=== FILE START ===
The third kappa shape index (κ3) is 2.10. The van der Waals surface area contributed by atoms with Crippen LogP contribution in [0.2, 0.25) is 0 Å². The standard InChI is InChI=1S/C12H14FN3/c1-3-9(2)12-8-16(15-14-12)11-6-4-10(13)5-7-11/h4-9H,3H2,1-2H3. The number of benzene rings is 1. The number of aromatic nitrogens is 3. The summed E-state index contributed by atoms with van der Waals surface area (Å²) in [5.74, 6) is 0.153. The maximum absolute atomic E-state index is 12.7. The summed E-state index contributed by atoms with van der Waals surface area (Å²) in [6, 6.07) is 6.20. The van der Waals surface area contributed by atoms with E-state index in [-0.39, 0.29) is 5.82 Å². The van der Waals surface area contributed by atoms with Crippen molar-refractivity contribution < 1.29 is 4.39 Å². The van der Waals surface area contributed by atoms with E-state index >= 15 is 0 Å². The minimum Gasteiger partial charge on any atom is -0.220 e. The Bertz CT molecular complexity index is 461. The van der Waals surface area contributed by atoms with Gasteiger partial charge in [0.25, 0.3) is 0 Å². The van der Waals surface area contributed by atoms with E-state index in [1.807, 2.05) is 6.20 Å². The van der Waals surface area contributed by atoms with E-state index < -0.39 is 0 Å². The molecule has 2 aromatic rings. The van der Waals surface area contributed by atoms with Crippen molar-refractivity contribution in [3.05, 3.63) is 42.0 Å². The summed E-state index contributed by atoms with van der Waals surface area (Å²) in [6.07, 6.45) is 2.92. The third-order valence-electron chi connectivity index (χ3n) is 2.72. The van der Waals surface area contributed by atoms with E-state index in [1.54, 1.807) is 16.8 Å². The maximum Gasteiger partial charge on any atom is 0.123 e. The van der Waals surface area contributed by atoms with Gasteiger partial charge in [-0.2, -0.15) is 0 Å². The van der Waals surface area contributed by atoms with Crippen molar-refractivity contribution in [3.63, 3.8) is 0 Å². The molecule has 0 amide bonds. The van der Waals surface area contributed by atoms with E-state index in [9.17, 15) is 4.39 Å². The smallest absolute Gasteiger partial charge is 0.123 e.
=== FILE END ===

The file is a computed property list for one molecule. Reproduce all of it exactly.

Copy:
The third kappa shape index (κ3) is 2.10. The van der Waals surface area contributed by atoms with Crippen LogP contribution in [0.2, 0.25) is 0 Å². The standard InChI is InChI=1S/C12H14FN3/c1-3-9(2)12-8-16(15-14-12)11-6-4-10(13)5-7-11/h4-9H,3H2,1-2H3. The number of benzene rings is 1. The number of aromatic nitrogens is 3. The summed E-state index contributed by atoms with van der Waals surface area (Å²) in [5.74, 6) is 0.153. The maximum absolute atomic E-state index is 12.7. The summed E-state index contributed by atoms with van der Waals surface area (Å²) in [6, 6.07) is 6.20. The van der Waals surface area contributed by atoms with E-state index in [-0.39, 0.29) is 5.82 Å². The van der Waals surface area contributed by atoms with Crippen molar-refractivity contribution < 1.29 is 4.39 Å². The van der Waals surface area contributed by atoms with E-state index >= 15 is 0 Å². The minimum Gasteiger partial charge on any atom is -0.220 e. The Bertz CT molecular complexity index is 461. The van der Waals surface area contributed by atoms with Gasteiger partial charge in [0.25, 0.3) is 0 Å². The van der Waals surface area contributed by atoms with E-state index in [1.807, 2.05) is 6.20 Å². The van der Waals surface area contributed by atoms with E-state index < -0.39 is 0 Å². The molecule has 2 aromatic rings. The van der Waals surface area contributed by atoms with Crippen molar-refractivity contribution in [3.05, 3.63) is 42.0 Å². The summed E-state index contributed by atoms with van der Waals surface area (Å²) in [6.07, 6.45) is 2.92. The third-order valence-electron chi connectivity index (χ3n) is 2.72. The van der Waals surface area contributed by atoms with E-state index in [1.54, 1.807) is 16.8 Å². The maximum Gasteiger partial charge on any atom is 0.123 e. The van der Waals surface area contributed by atoms with Gasteiger partial charge in [-0.2, -0.15) is 0 Å². The van der Waals surface area contributed by atoms with Crippen molar-refractivity contribution in [3.63, 3.8) is 0 Å². The molecule has 0 amide bonds. The van der Waals surface area contributed by atoms with E-state index in [9.17, 15) is 4.39 Å². The smallest absolute Gasteiger partial charge is 0.123 e.